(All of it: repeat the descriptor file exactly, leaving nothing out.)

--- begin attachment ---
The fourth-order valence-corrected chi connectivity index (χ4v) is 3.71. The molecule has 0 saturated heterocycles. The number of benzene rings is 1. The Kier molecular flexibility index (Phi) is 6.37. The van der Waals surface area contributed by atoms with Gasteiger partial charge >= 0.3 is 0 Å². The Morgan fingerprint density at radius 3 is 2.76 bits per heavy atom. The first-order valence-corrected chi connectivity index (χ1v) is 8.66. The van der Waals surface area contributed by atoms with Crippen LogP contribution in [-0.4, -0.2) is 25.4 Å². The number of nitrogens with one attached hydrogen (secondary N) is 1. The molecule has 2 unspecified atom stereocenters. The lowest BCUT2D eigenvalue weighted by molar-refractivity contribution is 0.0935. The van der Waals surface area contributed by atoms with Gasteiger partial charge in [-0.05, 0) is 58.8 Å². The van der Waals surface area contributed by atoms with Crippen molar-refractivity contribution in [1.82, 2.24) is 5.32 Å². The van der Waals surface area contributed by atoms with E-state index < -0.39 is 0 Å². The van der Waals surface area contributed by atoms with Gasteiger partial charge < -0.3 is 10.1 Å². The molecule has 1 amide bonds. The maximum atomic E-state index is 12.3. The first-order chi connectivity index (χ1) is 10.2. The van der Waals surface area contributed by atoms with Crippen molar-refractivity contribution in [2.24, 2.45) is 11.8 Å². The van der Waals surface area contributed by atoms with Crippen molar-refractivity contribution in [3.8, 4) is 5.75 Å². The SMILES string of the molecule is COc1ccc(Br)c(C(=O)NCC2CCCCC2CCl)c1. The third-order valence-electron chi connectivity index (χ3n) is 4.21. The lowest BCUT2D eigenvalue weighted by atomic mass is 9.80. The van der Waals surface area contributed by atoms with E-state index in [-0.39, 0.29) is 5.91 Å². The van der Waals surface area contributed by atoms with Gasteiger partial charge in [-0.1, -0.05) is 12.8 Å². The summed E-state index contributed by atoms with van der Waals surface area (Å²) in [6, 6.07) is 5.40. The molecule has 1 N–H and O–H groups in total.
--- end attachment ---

The fourth-order valence-corrected chi connectivity index (χ4v) is 3.71. The molecule has 0 saturated heterocycles. The number of benzene rings is 1. The Kier molecular flexibility index (Phi) is 6.37. The van der Waals surface area contributed by atoms with Gasteiger partial charge >= 0.3 is 0 Å². The Morgan fingerprint density at radius 3 is 2.76 bits per heavy atom. The first-order valence-corrected chi connectivity index (χ1v) is 8.66. The van der Waals surface area contributed by atoms with Crippen LogP contribution in [-0.4, -0.2) is 25.4 Å². The number of nitrogens with one attached hydrogen (secondary N) is 1. The molecule has 2 unspecified atom stereocenters. The lowest BCUT2D eigenvalue weighted by molar-refractivity contribution is 0.0935. The van der Waals surface area contributed by atoms with Gasteiger partial charge in [-0.05, 0) is 58.8 Å². The van der Waals surface area contributed by atoms with Crippen molar-refractivity contribution in [1.82, 2.24) is 5.32 Å². The van der Waals surface area contributed by atoms with E-state index < -0.39 is 0 Å². The van der Waals surface area contributed by atoms with Gasteiger partial charge < -0.3 is 10.1 Å². The molecule has 1 amide bonds. The maximum atomic E-state index is 12.3. The first-order chi connectivity index (χ1) is 10.2. The van der Waals surface area contributed by atoms with Crippen molar-refractivity contribution in [2.24, 2.45) is 11.8 Å². The van der Waals surface area contributed by atoms with Crippen molar-refractivity contribution in [3.8, 4) is 5.75 Å². The SMILES string of the molecule is COc1ccc(Br)c(C(=O)NCC2CCCCC2CCl)c1. The third-order valence-electron chi connectivity index (χ3n) is 4.21. The lowest BCUT2D eigenvalue weighted by atomic mass is 9.80. The van der Waals surface area contributed by atoms with E-state index in [-0.39, 0.29) is 5.91 Å². The van der Waals surface area contributed by atoms with Gasteiger partial charge in [-0.1, -0.05) is 12.8 Å². The summed E-state index contributed by atoms with van der Waals surface area (Å²) in [6, 6.07) is 5.40. The molecule has 1 N–H and O–H groups in total.